Bitcoin is generated and stored on the Bitcoin blockchain. Users transfer ownership of Bitcoin, not Bitcoin. In the Bitcoin blockchain, the ownership changes of Bitcoin are recorded. That is, Bitcoin is stored on the blockchain, but the private keys used to transfer ownership of Bitcoin are stored in software called Bitcoin wallets.
Bitcoin wallets can be classified under five main headings:
- Desktop Software Wallets
- Mobile Wallets
- Hardware Wallets
- Online Wallets
- Paper Wallets
You can choose to use any of these wallets or more than one wallet in accordance with different usage purposes. However, whichever wallet you prefer, you should remember that you are responsible for the security of the wallet you use.
Because your wallet of choice stores private keys that allow you to control your Bitcoin, if you lose your wallet or access to the wallet, you may lose control of your Bitcoin completely. Therefore, before choosing a wallet, you should familiarize yourself with the wallets.
Desktop Software Wallets for Bitcoin
The first Bitcoin wallet to be used to store private keys of Bitcoin addresses and transfer Bitcoin, as well as the first version of Bitcoin mining software, was released on January 9, 2009 by Satoshi Nakamoto. The Bitcoin Core wallet continues to be developed and updated by the Bitcoin core team. By downloading the Bitcoin Core wallet, you can store a copy of the Bitcoin blockchain on your computer and manage your Bitcoin.
If you don’t want to download the entire Bitcoin blockchain to your computer, you can use 3rd party desktop wallets. These wallets act as a bridge between the blockchain and the private keys of the addresses you own, and act as intermediaries to transfer your Bitcoin transfer transactions to the blockchain.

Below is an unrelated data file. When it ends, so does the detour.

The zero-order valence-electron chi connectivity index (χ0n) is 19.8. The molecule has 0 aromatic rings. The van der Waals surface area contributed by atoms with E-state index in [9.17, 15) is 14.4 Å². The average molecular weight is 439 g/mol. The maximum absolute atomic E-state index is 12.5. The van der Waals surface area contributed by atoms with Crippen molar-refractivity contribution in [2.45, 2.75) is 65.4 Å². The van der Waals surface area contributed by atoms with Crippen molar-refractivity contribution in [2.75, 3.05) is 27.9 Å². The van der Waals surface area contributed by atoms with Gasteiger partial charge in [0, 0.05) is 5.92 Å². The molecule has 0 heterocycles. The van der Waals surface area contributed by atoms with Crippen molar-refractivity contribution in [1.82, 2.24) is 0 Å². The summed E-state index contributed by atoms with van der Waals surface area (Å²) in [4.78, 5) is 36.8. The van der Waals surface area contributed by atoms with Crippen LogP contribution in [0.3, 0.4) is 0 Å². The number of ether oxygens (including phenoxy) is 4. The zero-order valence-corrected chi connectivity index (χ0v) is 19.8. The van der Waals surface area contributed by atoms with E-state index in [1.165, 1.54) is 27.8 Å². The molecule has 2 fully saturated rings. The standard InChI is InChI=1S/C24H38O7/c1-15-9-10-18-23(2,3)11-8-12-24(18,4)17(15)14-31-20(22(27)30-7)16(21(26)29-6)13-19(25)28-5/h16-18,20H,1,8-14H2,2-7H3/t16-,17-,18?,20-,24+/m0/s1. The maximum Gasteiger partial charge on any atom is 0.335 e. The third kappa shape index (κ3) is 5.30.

Mobile Wallets for Bitcoin
Mobile wallets are smartphone applications that allow you to transact on the Bitcoin blockchain using your private keys. The entire Bitcoin blockchain is synchronized by the service provider. Mobile wallets mediate users to manage their assets on the Bitcoin blockchain from their smartphones.
Hardware Wallets for Bitcoin
Hardware wallets are portable devices that store private keys for you to transact on the Bitcoin blockchain. Users who want to keep their private keys on a device that is not always connected to the internet can use hardware wallets. You can transfer Bitcoin and other cryptocurrencies by connecting your hardware wallet to your computer or pairing it with your smartphone.
Online Wallets for Bitcoin
Online wallets are internet services that store your private key for you and enable you to transact on the blockchain with almost any device you can access the internet. Online wallets offer additional security features such as email and password login, 2-step verification, SMS verification. However, even if your private keys are encrypted, they are always stored on devices connected to the Internet.
Paper Wallets for Bitcoin
These are the papers that contain the Bitcoin address and the QR code of the private key of this address. Although paper wallets are preferred to transfer Bitcoin offline or to receive payments with Bitcoin, they are not considered a secure method for storing private keys, as they carry risks of burning, wear and tear.